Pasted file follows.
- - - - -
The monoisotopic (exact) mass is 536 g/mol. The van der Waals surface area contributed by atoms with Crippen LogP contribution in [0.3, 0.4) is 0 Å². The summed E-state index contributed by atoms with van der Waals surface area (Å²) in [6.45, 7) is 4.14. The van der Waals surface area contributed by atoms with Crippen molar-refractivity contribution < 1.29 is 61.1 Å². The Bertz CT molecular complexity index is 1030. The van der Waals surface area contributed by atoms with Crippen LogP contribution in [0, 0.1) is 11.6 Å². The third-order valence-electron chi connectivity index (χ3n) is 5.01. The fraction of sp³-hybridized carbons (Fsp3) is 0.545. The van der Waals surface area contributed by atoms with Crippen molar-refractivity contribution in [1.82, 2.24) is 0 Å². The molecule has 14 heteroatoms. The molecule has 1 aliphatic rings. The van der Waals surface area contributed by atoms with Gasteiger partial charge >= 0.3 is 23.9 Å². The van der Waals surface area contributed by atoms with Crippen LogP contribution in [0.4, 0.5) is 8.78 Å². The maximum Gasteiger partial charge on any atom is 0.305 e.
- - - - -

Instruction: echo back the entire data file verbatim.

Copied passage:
The monoisotopic (exact) mass is 536 g/mol. The van der Waals surface area contributed by atoms with Crippen LogP contribution in [0.3, 0.4) is 0 Å². The summed E-state index contributed by atoms with van der Waals surface area (Å²) in [6.45, 7) is 4.14. The van der Waals surface area contributed by atoms with Crippen molar-refractivity contribution < 1.29 is 61.1 Å². The Bertz CT molecular complexity index is 1030. The van der Waals surface area contributed by atoms with Crippen LogP contribution in [0, 0.1) is 11.6 Å². The third-order valence-electron chi connectivity index (χ3n) is 5.01. The fraction of sp³-hybridized carbons (Fsp3) is 0.545. The van der Waals surface area contributed by atoms with Crippen molar-refractivity contribution in [1.82, 2.24) is 0 Å². The molecule has 14 heteroatoms. The molecule has 1 aliphatic rings. The van der Waals surface area contributed by atoms with Gasteiger partial charge >= 0.3 is 23.9 Å². The van der Waals surface area contributed by atoms with Crippen LogP contribution in [0.4, 0.5) is 8.78 Å². The maximum Gasteiger partial charge on any atom is 0.305 e.